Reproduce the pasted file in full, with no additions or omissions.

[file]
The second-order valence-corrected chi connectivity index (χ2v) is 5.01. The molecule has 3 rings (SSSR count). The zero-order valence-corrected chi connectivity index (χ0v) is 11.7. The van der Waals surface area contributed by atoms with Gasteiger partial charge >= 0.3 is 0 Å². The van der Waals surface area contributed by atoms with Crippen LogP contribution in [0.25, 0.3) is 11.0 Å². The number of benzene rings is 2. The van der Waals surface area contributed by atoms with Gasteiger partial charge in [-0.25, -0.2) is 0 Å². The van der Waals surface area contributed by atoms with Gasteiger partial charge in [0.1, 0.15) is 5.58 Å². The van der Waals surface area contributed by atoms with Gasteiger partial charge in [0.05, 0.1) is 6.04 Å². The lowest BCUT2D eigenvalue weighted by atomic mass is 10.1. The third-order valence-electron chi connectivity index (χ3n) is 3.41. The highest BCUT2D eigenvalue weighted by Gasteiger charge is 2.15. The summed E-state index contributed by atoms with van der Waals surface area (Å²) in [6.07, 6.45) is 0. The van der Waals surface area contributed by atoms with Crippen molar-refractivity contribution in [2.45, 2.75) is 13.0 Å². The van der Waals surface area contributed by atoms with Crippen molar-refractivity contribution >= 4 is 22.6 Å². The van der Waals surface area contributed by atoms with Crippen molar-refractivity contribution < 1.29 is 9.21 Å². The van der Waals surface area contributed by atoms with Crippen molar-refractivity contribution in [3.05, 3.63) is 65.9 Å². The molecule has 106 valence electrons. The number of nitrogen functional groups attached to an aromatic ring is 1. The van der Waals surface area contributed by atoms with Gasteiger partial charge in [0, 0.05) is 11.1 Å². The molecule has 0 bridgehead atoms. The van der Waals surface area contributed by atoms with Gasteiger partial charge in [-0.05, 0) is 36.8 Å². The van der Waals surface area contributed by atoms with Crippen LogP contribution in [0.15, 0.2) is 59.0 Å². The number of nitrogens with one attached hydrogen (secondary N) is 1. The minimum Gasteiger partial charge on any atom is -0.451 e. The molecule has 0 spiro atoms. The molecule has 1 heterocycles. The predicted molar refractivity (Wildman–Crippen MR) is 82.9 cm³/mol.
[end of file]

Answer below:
The second-order valence-corrected chi connectivity index (χ2v) is 5.01. The molecule has 3 rings (SSSR count). The zero-order valence-corrected chi connectivity index (χ0v) is 11.7. The van der Waals surface area contributed by atoms with Gasteiger partial charge >= 0.3 is 0 Å². The van der Waals surface area contributed by atoms with Crippen LogP contribution in [0.25, 0.3) is 11.0 Å². The number of benzene rings is 2. The van der Waals surface area contributed by atoms with Gasteiger partial charge in [-0.25, -0.2) is 0 Å². The van der Waals surface area contributed by atoms with Gasteiger partial charge in [0.1, 0.15) is 5.58 Å². The van der Waals surface area contributed by atoms with Gasteiger partial charge in [0.05, 0.1) is 6.04 Å². The lowest BCUT2D eigenvalue weighted by atomic mass is 10.1. The third-order valence-electron chi connectivity index (χ3n) is 3.41. The highest BCUT2D eigenvalue weighted by Gasteiger charge is 2.15. The summed E-state index contributed by atoms with van der Waals surface area (Å²) in [6.07, 6.45) is 0. The van der Waals surface area contributed by atoms with Crippen molar-refractivity contribution in [2.45, 2.75) is 13.0 Å². The van der Waals surface area contributed by atoms with Crippen molar-refractivity contribution >= 4 is 22.6 Å². The van der Waals surface area contributed by atoms with Crippen molar-refractivity contribution < 1.29 is 9.21 Å². The van der Waals surface area contributed by atoms with Crippen molar-refractivity contribution in [3.05, 3.63) is 65.9 Å². The molecule has 106 valence electrons. The number of nitrogen functional groups attached to an aromatic ring is 1. The van der Waals surface area contributed by atoms with Gasteiger partial charge in [0, 0.05) is 11.1 Å². The molecule has 0 bridgehead atoms. The van der Waals surface area contributed by atoms with Gasteiger partial charge in [-0.05, 0) is 36.8 Å². The van der Waals surface area contributed by atoms with Crippen LogP contribution in [0.15, 0.2) is 59.0 Å². The number of nitrogens with one attached hydrogen (secondary N) is 1. The minimum Gasteiger partial charge on any atom is -0.451 e. The molecule has 0 spiro atoms. The molecule has 1 heterocycles. The predicted molar refractivity (Wildman–Crippen MR) is 82.9 cm³/mol.